One of us grew up poor in the South Bronx of the 1960s and went on to lead a children's antipoverty program in Harlem. Another grew up in a small town in South Jersey, and went on to be a leading money manager. The third grew up in a small suburb in upstate New York and found his way to serve in the government amid the financial crisis.
One of us is a Democrat; one, an independent; another, a Republican. Yet, together, we recognize several hard truths: Government spending levels are unsustainable. Higher taxes, however advisable or not, fail to come close to solving the problem. Discretionary spending must be reduced but without harming the safety net for our most vulnerable, or sacrificing future growth (e.g., research and education). Defense andhomeland security spending should not be immune to reductions. Most consequentially, the growth in spending on entitlement programs—Social Security, Medicaid and Medicare—must be curbed.
These truths are not born of some zeal for austerity or unkindness, but of arithmetic. The growing debt burden threatens to crush the next generation of Americans.
Coming out of the most recent elections, no consensus emerged either to reform the welfare state or to pay for it. And too many politicians appear unwilling to level with Americans about the challenges and choices confronting the United States. The failure to be forthright on fiscal policy is doing grievous harm to the country's long-term growth prospects. And the greatest casualties will be young Americans of all stripes who want—and need—an opportunity to succeed.
Three main infirmities plague Washington and constitute a clear and present danger to the prospects for the next generation.
First, the country's existing entitlement programs are not just unaffordable, they are also profoundly unfair to those who are taking their first steps in search of opportunity. Social Security is one example. According to Social Security actuaries, the generational theft runs deep. Young people now entering the workforce will actually lose 4.2% of their total lifetime wages because of their participation in Social Security. A typical third-grader will get back (in present value terms) only 75 cents for every dollar he contributes to Social Security over his lifetime. Meanwhile, many seniors with greater means nearing retirement age will pocket a handsome profit. Health-care spending through Medicare represents an even less equitable story.
The government has an obligation, of course, to support needy seniors. But this pension system is ripe for common-sense reforms, including changing eligibility ages and benefit structures for those with greater means, ridding the Social Security disability program of pervasive fraud, and removing disincentives for those who would rather work in their later years.
Powerful, vested interests portray reformers as avowed enemies of seniors. But, the status quo is, in fact, tantamount to saddling school-age children with more debt, weaker economic growth, and fewer opportunities for jobs and advancement.
Second, while many in Washington pay lip service to the long term, few act on it. The nation's debt clock garners far less attention than the "fiscal cliff" clock. Elected officials continue to allow the immediate to trump the important. Washington appears poised to forego fundamental reform at the altar of the expedient, yet again. This could have tragic consequences.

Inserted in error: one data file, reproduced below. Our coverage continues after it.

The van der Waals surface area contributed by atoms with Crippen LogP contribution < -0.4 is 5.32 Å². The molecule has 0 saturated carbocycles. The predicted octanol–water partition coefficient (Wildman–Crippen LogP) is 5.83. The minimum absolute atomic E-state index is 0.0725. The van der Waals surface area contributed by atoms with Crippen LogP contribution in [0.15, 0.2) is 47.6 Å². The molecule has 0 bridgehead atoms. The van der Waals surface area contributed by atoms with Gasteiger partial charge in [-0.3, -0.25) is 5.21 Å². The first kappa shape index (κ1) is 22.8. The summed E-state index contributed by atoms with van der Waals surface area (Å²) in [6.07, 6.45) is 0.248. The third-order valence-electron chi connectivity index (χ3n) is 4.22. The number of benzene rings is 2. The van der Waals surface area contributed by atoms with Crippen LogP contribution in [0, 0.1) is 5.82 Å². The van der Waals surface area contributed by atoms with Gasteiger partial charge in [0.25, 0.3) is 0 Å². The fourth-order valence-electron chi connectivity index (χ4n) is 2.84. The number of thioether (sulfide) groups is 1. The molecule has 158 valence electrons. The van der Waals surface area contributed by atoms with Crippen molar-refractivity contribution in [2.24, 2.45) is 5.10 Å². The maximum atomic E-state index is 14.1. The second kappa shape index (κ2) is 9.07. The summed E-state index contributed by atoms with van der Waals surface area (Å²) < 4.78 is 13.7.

In successive administrations, the country has spent trillions in temporary tax credits and short-term "stimulus" to goose growth by the next election. What do we have to show for this spending surge? Modest growth, declining incomes and a level of national debt that undermine our long-term prospects.
The Federal Reserve's policies reinforce this short-term orientation. To offset weak economic conditions, the Fed's principal policy objectives appear to be twofold: suppress interest rates and raise stock prices. As a result Congress may be missing market signals and failing to see the costs of its spending addiction in time to undertake real reforms. Ultimately, economic fundamentals—not the promises of central banks—will determine the prices of stocks and bonds.
But the deeper failing is one of essential fairness. The benefits of rising stock prices accrue to those who have already amassed wealth at the expense of those who are struggling to save. And failing to deal with runaway spending will burden the country's children with higher interest rates and a debt bomb that will come due in their lifetimes.
Third, too many politicians appear more eager to divide the spoils of electoral victory among their own than to increase the size of the economic pie for all. The grab-bag of special tax favors under the guise of the recent fiscal-cliff deal is only the latest example.
Crony capitalism and corporate welfare aren't just expenses we cannot afford. They are an anathema to economic growth. They deny opportunities to aspiring people and companies who seek to better their lot. They ration opportunity based on things other than merit and hard work. They further ensure that poor children—who already are disadvantaged by failing schools, inadequate health care and little access to necessary resources—will never get the chance to break the cycle of generational poverty through education.
Some individual Americans are surely better off than they were many years ago. The more probing question is whether America is better off. That can only be true if the hopes and aspirations of the next generation are achievable.
The country must find the courage, conviction and compassion to fix what ails it. The opportunity to advance real reform is still possible. But failure to reform the entitlement culture, reaffirm long-run objectives, and re-establish a common purpose will mean a dimming of opportunities for American children today and for future generations. And a great nation will have ceded more than its greatness, but its goodness.